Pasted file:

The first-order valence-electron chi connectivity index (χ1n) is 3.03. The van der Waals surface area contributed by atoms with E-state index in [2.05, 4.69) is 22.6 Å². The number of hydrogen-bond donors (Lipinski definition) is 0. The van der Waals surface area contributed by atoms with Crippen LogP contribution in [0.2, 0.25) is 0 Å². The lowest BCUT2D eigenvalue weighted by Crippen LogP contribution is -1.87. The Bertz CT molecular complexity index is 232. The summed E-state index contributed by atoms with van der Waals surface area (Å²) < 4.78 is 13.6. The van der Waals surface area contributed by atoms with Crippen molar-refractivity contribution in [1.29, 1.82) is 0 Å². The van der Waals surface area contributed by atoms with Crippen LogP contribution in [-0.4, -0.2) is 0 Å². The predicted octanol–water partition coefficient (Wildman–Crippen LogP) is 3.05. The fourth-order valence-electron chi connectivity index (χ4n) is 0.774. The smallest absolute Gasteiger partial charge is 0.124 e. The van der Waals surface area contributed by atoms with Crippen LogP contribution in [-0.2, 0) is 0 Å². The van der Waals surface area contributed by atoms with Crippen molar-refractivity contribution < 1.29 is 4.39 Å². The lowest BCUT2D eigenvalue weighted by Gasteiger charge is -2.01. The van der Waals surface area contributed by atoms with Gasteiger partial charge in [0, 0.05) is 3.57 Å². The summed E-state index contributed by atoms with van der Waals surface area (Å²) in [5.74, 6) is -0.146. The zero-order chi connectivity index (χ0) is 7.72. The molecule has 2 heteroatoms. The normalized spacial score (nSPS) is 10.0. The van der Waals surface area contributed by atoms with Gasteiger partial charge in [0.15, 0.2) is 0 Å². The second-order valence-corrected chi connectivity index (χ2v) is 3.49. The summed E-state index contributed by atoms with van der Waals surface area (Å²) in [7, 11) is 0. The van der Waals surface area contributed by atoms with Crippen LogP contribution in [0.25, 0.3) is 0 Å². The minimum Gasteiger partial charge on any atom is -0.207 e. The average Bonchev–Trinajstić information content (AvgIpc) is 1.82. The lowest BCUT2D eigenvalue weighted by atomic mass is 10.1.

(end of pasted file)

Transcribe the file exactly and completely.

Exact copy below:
The first-order valence-electron chi connectivity index (χ1n) is 3.03. The van der Waals surface area contributed by atoms with E-state index in [2.05, 4.69) is 22.6 Å². The number of hydrogen-bond donors (Lipinski definition) is 0. The van der Waals surface area contributed by atoms with Crippen LogP contribution in [0.2, 0.25) is 0 Å². The lowest BCUT2D eigenvalue weighted by Crippen LogP contribution is -1.87. The Bertz CT molecular complexity index is 232. The summed E-state index contributed by atoms with van der Waals surface area (Å²) < 4.78 is 13.6. The van der Waals surface area contributed by atoms with Crippen molar-refractivity contribution in [1.29, 1.82) is 0 Å². The van der Waals surface area contributed by atoms with Crippen LogP contribution in [-0.4, -0.2) is 0 Å². The predicted octanol–water partition coefficient (Wildman–Crippen LogP) is 3.05. The fourth-order valence-electron chi connectivity index (χ4n) is 0.774. The smallest absolute Gasteiger partial charge is 0.124 e. The van der Waals surface area contributed by atoms with Crippen LogP contribution in [-0.2, 0) is 0 Å². The van der Waals surface area contributed by atoms with Crippen molar-refractivity contribution < 1.29 is 4.39 Å². The lowest BCUT2D eigenvalue weighted by Gasteiger charge is -2.01. The van der Waals surface area contributed by atoms with Gasteiger partial charge in [0, 0.05) is 3.57 Å². The summed E-state index contributed by atoms with van der Waals surface area (Å²) in [5.74, 6) is -0.146. The zero-order chi connectivity index (χ0) is 7.72. The molecule has 2 heteroatoms. The normalized spacial score (nSPS) is 10.0. The van der Waals surface area contributed by atoms with Gasteiger partial charge in [0.15, 0.2) is 0 Å². The second-order valence-corrected chi connectivity index (χ2v) is 3.49. The summed E-state index contributed by atoms with van der Waals surface area (Å²) in [7, 11) is 0. The van der Waals surface area contributed by atoms with Crippen LogP contribution in [0.25, 0.3) is 0 Å². The minimum Gasteiger partial charge on any atom is -0.207 e. The average Bonchev–Trinajstić information content (AvgIpc) is 1.82. The lowest BCUT2D eigenvalue weighted by atomic mass is 10.1.